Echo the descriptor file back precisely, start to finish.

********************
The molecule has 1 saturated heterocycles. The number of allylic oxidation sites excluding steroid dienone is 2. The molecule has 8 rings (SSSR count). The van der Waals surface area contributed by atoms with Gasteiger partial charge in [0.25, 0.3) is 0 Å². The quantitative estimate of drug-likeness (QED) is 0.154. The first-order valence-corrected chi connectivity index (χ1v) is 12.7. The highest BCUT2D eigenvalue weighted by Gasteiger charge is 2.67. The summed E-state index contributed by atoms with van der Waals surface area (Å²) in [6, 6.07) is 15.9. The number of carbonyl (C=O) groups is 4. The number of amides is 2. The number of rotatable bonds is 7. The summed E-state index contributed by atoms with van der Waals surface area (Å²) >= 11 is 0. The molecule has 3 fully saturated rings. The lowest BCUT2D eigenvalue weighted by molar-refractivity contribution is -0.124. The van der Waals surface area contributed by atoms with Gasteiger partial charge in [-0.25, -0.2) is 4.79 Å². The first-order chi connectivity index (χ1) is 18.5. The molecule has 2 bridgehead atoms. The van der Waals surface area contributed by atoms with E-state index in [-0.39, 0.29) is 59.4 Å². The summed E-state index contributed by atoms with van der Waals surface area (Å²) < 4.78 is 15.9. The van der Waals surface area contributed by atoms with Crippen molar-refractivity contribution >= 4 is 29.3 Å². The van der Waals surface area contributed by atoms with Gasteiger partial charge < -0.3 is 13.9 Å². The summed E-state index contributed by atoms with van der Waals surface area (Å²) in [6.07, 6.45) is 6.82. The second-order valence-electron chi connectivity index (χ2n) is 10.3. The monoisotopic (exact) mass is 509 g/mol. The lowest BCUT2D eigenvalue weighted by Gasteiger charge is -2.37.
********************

The molecule has 1 saturated heterocycles. The number of allylic oxidation sites excluding steroid dienone is 2. The molecule has 8 rings (SSSR count). The van der Waals surface area contributed by atoms with Gasteiger partial charge in [0.25, 0.3) is 0 Å². The quantitative estimate of drug-likeness (QED) is 0.154. The first-order valence-corrected chi connectivity index (χ1v) is 12.7. The highest BCUT2D eigenvalue weighted by Gasteiger charge is 2.67. The summed E-state index contributed by atoms with van der Waals surface area (Å²) in [6, 6.07) is 15.9. The number of carbonyl (C=O) groups is 4. The number of amides is 2. The number of rotatable bonds is 7. The summed E-state index contributed by atoms with van der Waals surface area (Å²) >= 11 is 0. The molecule has 3 fully saturated rings. The lowest BCUT2D eigenvalue weighted by molar-refractivity contribution is -0.124. The van der Waals surface area contributed by atoms with Gasteiger partial charge in [-0.25, -0.2) is 4.79 Å². The first-order chi connectivity index (χ1) is 18.5. The molecule has 2 bridgehead atoms. The van der Waals surface area contributed by atoms with E-state index in [-0.39, 0.29) is 59.4 Å². The summed E-state index contributed by atoms with van der Waals surface area (Å²) < 4.78 is 15.9. The van der Waals surface area contributed by atoms with Crippen molar-refractivity contribution >= 4 is 29.3 Å². The van der Waals surface area contributed by atoms with Gasteiger partial charge < -0.3 is 13.9 Å². The summed E-state index contributed by atoms with van der Waals surface area (Å²) in [6.07, 6.45) is 6.82. The second-order valence-electron chi connectivity index (χ2n) is 10.3. The monoisotopic (exact) mass is 509 g/mol. The lowest BCUT2D eigenvalue weighted by Gasteiger charge is -2.37.